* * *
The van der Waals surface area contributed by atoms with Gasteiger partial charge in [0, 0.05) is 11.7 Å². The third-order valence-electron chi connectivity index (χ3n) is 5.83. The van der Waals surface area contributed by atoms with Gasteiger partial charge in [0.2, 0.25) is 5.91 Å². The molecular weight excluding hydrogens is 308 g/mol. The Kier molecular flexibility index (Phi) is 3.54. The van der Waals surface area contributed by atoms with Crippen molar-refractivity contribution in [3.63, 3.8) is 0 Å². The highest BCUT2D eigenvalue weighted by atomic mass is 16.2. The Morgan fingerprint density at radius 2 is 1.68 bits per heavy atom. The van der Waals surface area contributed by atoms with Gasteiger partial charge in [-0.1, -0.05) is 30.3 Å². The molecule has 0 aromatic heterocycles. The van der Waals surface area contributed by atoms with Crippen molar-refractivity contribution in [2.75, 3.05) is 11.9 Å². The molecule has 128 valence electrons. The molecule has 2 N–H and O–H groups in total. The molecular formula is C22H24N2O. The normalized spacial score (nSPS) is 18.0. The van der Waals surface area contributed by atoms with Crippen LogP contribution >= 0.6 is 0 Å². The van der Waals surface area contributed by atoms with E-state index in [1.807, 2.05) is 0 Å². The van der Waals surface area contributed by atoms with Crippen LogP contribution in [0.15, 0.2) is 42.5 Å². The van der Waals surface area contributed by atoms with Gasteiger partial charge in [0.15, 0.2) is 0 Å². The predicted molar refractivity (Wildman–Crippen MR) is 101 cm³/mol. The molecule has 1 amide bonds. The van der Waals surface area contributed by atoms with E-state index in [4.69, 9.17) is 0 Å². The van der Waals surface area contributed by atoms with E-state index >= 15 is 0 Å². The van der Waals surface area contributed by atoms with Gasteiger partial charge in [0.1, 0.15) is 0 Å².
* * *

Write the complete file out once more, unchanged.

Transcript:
The van der Waals surface area contributed by atoms with Gasteiger partial charge in [0, 0.05) is 11.7 Å². The third-order valence-electron chi connectivity index (χ3n) is 5.83. The van der Waals surface area contributed by atoms with Gasteiger partial charge in [0.2, 0.25) is 5.91 Å². The molecular weight excluding hydrogens is 308 g/mol. The Kier molecular flexibility index (Phi) is 3.54. The van der Waals surface area contributed by atoms with Crippen molar-refractivity contribution in [3.63, 3.8) is 0 Å². The highest BCUT2D eigenvalue weighted by atomic mass is 16.2. The Morgan fingerprint density at radius 2 is 1.68 bits per heavy atom. The van der Waals surface area contributed by atoms with Gasteiger partial charge in [-0.1, -0.05) is 30.3 Å². The molecule has 0 aromatic heterocycles. The van der Waals surface area contributed by atoms with Crippen molar-refractivity contribution in [2.75, 3.05) is 11.9 Å². The molecule has 128 valence electrons. The molecule has 2 N–H and O–H groups in total. The molecular formula is C22H24N2O. The normalized spacial score (nSPS) is 18.0. The van der Waals surface area contributed by atoms with Crippen LogP contribution >= 0.6 is 0 Å². The van der Waals surface area contributed by atoms with E-state index in [1.807, 2.05) is 0 Å². The van der Waals surface area contributed by atoms with Crippen LogP contribution in [0.15, 0.2) is 42.5 Å². The van der Waals surface area contributed by atoms with Gasteiger partial charge in [0.15, 0.2) is 0 Å². The predicted molar refractivity (Wildman–Crippen MR) is 101 cm³/mol. The molecule has 1 amide bonds. The van der Waals surface area contributed by atoms with E-state index in [4.69, 9.17) is 0 Å². The van der Waals surface area contributed by atoms with E-state index >= 15 is 0 Å². The van der Waals surface area contributed by atoms with Gasteiger partial charge in [0.1, 0.15) is 0 Å².